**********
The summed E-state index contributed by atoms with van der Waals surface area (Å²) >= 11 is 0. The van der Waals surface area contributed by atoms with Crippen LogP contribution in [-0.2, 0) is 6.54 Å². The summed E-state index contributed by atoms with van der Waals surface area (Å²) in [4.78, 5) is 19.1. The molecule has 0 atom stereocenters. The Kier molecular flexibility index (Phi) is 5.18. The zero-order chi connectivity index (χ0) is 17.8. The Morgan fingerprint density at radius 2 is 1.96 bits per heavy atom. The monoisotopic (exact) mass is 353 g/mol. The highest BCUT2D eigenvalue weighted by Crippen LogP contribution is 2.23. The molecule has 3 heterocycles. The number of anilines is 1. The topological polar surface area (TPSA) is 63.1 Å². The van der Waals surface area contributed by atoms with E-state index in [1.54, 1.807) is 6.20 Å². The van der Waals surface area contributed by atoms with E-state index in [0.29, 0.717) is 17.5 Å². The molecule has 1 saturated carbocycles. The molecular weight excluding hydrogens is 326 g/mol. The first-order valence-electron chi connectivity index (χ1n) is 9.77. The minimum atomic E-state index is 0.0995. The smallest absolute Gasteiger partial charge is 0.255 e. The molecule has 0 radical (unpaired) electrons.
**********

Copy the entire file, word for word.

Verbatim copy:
The summed E-state index contributed by atoms with van der Waals surface area (Å²) >= 11 is 0. The van der Waals surface area contributed by atoms with Crippen LogP contribution in [-0.2, 0) is 6.54 Å². The summed E-state index contributed by atoms with van der Waals surface area (Å²) in [4.78, 5) is 19.1. The molecule has 0 atom stereocenters. The Kier molecular flexibility index (Phi) is 5.18. The zero-order chi connectivity index (χ0) is 17.8. The Morgan fingerprint density at radius 2 is 1.96 bits per heavy atom. The monoisotopic (exact) mass is 353 g/mol. The highest BCUT2D eigenvalue weighted by Crippen LogP contribution is 2.23. The molecule has 3 heterocycles. The number of anilines is 1. The topological polar surface area (TPSA) is 63.1 Å². The van der Waals surface area contributed by atoms with E-state index in [1.54, 1.807) is 6.20 Å². The van der Waals surface area contributed by atoms with E-state index in [0.29, 0.717) is 17.5 Å². The molecule has 1 saturated carbocycles. The molecular weight excluding hydrogens is 326 g/mol. The first-order valence-electron chi connectivity index (χ1n) is 9.77. The minimum atomic E-state index is 0.0995. The smallest absolute Gasteiger partial charge is 0.255 e. The molecule has 0 radical (unpaired) electrons.